Supermarkets make money on volume rather than high markups, the basic principle of mass merchandising, which the industry embraced in the 1930s. Today, competition is intense – weekly specials, volume discounts, and in-store coupons are all intended to entice customers. But, even with all this profit margins are small, less than 2 cents on every dollar of sales.
The supermarket industry has changed dramatically. In the past, major chains and small independents provided most retail food. Today, food can be bought everywhere from the drugstore to the convenience store to the gas station mini mart. Superstores, warehouse stores and niche stores, like Trader Joe’s and Wholefoods, are crowding out supermarket sales. In 1987 Wal-Mart was not even listed in the top 10 US food retailers. Today, Wal-Mart and the Wal-Mart subsidiary Sam’s Clubs rank number 1. Costco and SUPERVALU, also not a presence 20 years ago, rank fourth and fifth respectively.
Today, grocery shoppers, buy more food, waste more food, and pay less for food than at any time in recent history. Superstores and warehouse stores encourage overbuying by packaging in bulk and offering larger containers. In-store sampling and lower prices encourage shoppers to overbuy or select items they had no intention of purchasing. Most homes don’t need a 6-pack of tuna, 2-pound blocks of cheese or 25 pounds of rice. This often results in waste. It is estimated we discard 1 pound of food per person per day. Not only an incredible waste of valuable resources but food waste and packaging debris puts enormous stress on landfills.
Maybe we aren’t careful because all this food doesn’t cost very much. In 1929, a family spent slightly more than 23% of their disposable income on retail groceries and restaurant meals. In 2010, we spent less than 10% of total income on food. In 1929, only 3% of all food dollars were spent on restaurant meals, today almost 50% of food dollars are spent on meals prepared outside the home. Some of these take-out foods do come from supermarkets, but a good deal come from elsewhere creating another competitor for the traditional grocery dollar.
When the average shopper makes his 1.7 trips to the supermarket each week, what is he buying? Increasingly, the family grocery shopper is the man of the house, which has both advantages and disadvantages. Men are less interested in sales or specials, low prices, and frequent shopper programs, so they are getting less for their food dollar. Women are more likely to make use of these offers and will travel to different stores for advertised specials.
Coupons are on the wane. Just 21% of shoppers use coupons and the number decreases yearly. Even fewer shoppers take advantage of in-store coupons on the shelf or at the checkout. Taste is still the major driver of food acceptance, followed by nutrition, product safety and price. Though 68% of shoppers say they are trying to eat more fruits and vegetables, only 22% are eating less red meat, 23% eat less fat, 18% eat less snack foods, only 3% are eating more fiber, and a paltry 1% is aiming for more balance and variety in their diet. Obviously, good intentions do not have great follow through.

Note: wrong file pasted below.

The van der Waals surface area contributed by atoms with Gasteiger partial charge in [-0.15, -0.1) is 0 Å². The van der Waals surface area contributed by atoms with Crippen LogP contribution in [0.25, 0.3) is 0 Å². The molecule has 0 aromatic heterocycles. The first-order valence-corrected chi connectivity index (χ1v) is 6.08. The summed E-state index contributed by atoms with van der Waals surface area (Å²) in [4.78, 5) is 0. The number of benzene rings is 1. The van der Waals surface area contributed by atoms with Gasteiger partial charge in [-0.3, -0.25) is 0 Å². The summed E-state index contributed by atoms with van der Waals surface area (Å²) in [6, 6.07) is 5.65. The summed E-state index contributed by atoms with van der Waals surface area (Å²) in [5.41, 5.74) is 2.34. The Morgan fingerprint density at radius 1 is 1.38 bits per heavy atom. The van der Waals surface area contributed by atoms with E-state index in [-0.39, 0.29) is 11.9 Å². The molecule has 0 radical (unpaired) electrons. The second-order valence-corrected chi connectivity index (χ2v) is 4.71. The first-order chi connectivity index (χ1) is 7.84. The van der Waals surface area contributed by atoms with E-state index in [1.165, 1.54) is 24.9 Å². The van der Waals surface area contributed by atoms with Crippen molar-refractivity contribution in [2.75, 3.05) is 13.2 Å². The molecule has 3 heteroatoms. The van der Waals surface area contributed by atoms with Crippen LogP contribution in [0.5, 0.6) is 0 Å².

Free-from foods – sugar-free, fat-free, or gluten-free – are the current trendy lifestyle choices regardless of health needs or food allergies. Gluten-free and dairy-free have shown the most growth. Discarding healthy cow’s milk in favor of an almond, soy, or oat beverage has no real advantage unless a person is unable to tolerate milk or is living a vegetarian lifestyle. Yet, all of these alternatives are becoming mainstream and most dairy cases are crowded with milk substitutes.
What can we expect on the supermarket aisles in 2012? Fewer new products will be released and existing packages are shrinking. I challenge you to find a 1-pound package of coffee or a half gallon of ice cream. Standards are now 13-ounces and 1.75 quarts. Whole grains use will continue to grow with more unusual grains like farro and sorghum making headway. Kale is the new spinach and it can now be found in pre-washed, microwave bags. Kale chips are nudging potato and corn chips on the shelf. Most important – all food will cost more.
© NRH Nutrition Consultants, Inc.
Jo-Ann Heslin, MA, RD, CDN is a registered dietitian and the author of the nutrition counter series for Pocket Books with sales of more than 8.5 million books.
The Complete Food Counter, 4th ed., 2012
The Diabetes Counter, 4th Ed., 2011
The Protein Counter, 3rd Ed., 2011
The Calorie Counter, 5th Ed., 2010
The Ultimate Carbohydrate Counter, 3rd Ed., 2010
The Fat Counter, 7th ed., 2009
The Healthy Wholefoods Counter, 2008
The Cholesterol Counter, 7th Ed., 2008
Your Complete Food Counter App: YourCompleteFoodCounterApp
For more information on Jo-Ann and her books, go to: TheNutritionExperts
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